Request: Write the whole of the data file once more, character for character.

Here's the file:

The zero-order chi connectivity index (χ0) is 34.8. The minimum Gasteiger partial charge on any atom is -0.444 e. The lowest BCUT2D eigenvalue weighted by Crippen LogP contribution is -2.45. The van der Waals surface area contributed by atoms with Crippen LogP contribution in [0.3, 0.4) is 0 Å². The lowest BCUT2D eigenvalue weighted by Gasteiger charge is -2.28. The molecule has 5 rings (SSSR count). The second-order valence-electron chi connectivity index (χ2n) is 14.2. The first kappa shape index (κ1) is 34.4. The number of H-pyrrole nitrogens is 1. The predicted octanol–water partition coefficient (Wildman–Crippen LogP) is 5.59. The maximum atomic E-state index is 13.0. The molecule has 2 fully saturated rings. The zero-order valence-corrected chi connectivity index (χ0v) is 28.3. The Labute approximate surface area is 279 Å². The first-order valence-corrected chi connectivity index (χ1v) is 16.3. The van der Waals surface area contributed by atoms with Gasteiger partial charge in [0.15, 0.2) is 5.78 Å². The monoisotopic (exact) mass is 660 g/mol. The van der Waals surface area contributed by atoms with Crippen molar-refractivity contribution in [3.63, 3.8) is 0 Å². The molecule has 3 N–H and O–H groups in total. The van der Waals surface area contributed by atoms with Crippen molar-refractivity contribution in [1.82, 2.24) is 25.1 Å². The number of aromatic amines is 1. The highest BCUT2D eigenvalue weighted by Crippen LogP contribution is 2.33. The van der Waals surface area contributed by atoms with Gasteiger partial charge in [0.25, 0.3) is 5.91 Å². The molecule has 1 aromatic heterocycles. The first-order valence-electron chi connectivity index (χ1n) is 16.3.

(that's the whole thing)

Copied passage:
The zero-order chi connectivity index (χ0) is 34.8. The minimum Gasteiger partial charge on any atom is -0.444 e. The lowest BCUT2D eigenvalue weighted by Crippen LogP contribution is -2.45. The van der Waals surface area contributed by atoms with Crippen LogP contribution in [0.3, 0.4) is 0 Å². The lowest BCUT2D eigenvalue weighted by Gasteiger charge is -2.28. The molecule has 5 rings (SSSR count). The second-order valence-electron chi connectivity index (χ2n) is 14.2. The first kappa shape index (κ1) is 34.4. The number of H-pyrrole nitrogens is 1. The predicted octanol–water partition coefficient (Wildman–Crippen LogP) is 5.59. The maximum atomic E-state index is 13.0. The molecule has 2 fully saturated rings. The zero-order valence-corrected chi connectivity index (χ0v) is 28.3. The Labute approximate surface area is 279 Å². The first-order valence-corrected chi connectivity index (χ1v) is 16.3. The van der Waals surface area contributed by atoms with Gasteiger partial charge in [0.15, 0.2) is 5.78 Å². The monoisotopic (exact) mass is 660 g/mol. The van der Waals surface area contributed by atoms with Crippen molar-refractivity contribution in [3.63, 3.8) is 0 Å². The molecule has 3 N–H and O–H groups in total. The van der Waals surface area contributed by atoms with Crippen molar-refractivity contribution in [1.82, 2.24) is 25.1 Å². The number of aromatic amines is 1. The highest BCUT2D eigenvalue weighted by Crippen LogP contribution is 2.33. The van der Waals surface area contributed by atoms with Gasteiger partial charge in [0.25, 0.3) is 5.91 Å². The molecule has 1 aromatic heterocycles. The first-order valence-electron chi connectivity index (χ1n) is 16.3.